I’ve spent a little over two hours searching the forums now and have had little luck. Although I’ve gained some new valuable information I still have a pitfall in my knowledge. I’ve reviewed all the threads I’ve found and searched the official schematic for the sensor and I am still a little confused . I was wondering if someone could post a simple diagram of the wiring (because i can’t find where the four prong connector goes.) or if they could give a simple “verbal” walk through in it’s connection. Is my problem with the external connection of pins 3 & 4, or am i just missing something obvious. Anyway any help is appreciated and thanks in advance.
Cut the male end off of a PWM cable. Connect the red wire to pin 1, the white wire to pin 2, and the black wire to pins 3 and 4. Then plug the female end of the cable into the input on the RC.
I can’t thank you enough, we’ll start on this right away… Thanks again
You are forgetting the regulated power supply protection.
(That last line is satire.)
That is only necessary if the voltage supply is very noisy. I’m pretty sure that the outputs on the RC are fairly stable and well-regulated, so you can connect the sensor directly to the RC. Or was that satire too?
Sure you can. Just be sure to stop by and say hey in the pits at Sacramento.
“The on-chip voltage regulator provides immunity to power supply variations between 4.5V and 26.5V. However, even while operating from a regulated line, some supply and output filtering is required to provide immunity to coupled and injected noise on the supply line.” – ATS660LSB Data Sheet, Pg 10
I would recommend following the circuit for regulated power supply. The use of a metal film 20 ohm resistor will also provide a little power protection should the device or the wiring short. The capacitor on that line will also kill some of the noise that might be present with all the brush tye motors running close by. The pullup load resistor may not be needed with the input circuitry of the RC.
I found out what I was doing wrong when I was testing the Hall Effect gear tooth sensor thanks to these forms. I was not putting enough load on the circuit with just the oscilloscope. The data sheet showed that by placing a 500 ohm resister (RL) between the supply and the output, I was able to get a nice square wave and a steady frequency reading. I had to set up a chain ring in the drill press, because just waving a piece of metal past it gave very poor results.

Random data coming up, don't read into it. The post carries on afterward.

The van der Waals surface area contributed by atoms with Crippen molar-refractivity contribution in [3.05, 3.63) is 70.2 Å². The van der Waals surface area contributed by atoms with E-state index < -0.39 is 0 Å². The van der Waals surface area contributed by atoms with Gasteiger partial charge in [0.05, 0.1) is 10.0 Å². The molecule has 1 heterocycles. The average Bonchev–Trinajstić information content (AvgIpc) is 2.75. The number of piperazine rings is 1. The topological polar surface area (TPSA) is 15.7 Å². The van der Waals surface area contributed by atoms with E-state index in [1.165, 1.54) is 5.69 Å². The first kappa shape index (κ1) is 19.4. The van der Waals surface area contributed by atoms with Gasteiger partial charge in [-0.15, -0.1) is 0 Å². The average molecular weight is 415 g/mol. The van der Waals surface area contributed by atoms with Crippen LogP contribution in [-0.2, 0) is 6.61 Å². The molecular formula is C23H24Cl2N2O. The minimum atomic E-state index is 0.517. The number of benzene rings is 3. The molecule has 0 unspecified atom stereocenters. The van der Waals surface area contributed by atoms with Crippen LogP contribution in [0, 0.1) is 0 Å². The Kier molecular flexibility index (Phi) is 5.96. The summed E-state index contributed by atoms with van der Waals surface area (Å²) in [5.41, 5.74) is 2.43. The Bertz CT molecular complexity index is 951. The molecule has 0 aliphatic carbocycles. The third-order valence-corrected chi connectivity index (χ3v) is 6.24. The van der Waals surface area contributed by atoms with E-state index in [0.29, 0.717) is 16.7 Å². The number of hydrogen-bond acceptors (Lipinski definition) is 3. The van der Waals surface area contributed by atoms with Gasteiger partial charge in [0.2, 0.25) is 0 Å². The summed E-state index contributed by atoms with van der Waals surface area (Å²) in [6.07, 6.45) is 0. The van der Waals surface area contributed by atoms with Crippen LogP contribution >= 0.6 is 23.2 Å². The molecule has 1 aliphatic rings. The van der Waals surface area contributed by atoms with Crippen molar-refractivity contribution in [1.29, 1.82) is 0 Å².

Time for my $.02. Personally speaking, I would put the filter on it, just because it seems like a sensible idea and it seems pretty easy. Ever heard the term ‘An ounce of prevention is worth a pound of cure’? Well, old cliches are often true (That’s why they become cliches!). Use the instructions Al gave you, or look at the datasheet (I think they have an application circuit…). Even if you don’t end up needing it, it will feel better to have some padding between it and whatever voltage fluxuations you may encounter.
Okay here is my problem.
We have wired the sensor as discribed, but the that will only plug into 1 pwm per sensor.
Discussions state that you need to plug A phase into pwm6 and B into pwm 1
how do you wire one sensor to the 2 pwms?
The data sheet shows only one output per device. The output state is different depending on which direction the teeth are passing the sensor. You need to make that interpretation in software.
Please cite the discussion about A phase and B phase.
First, I assume you mean dig io, not pwm!
Second, in using Hall sensors, you actually need two placed closely together with a slight offset. You can reference the actual application note at http://www.allegromicro.com/techpub2/direction_detection/
The first sensor gives you phaseA; the second, phaseB
Ours give execllent and reproducible results. The trick is mounting them. We machines out pieces of delrin to hold them in the desired configuration. Since there are magnets in them, they want to push apart!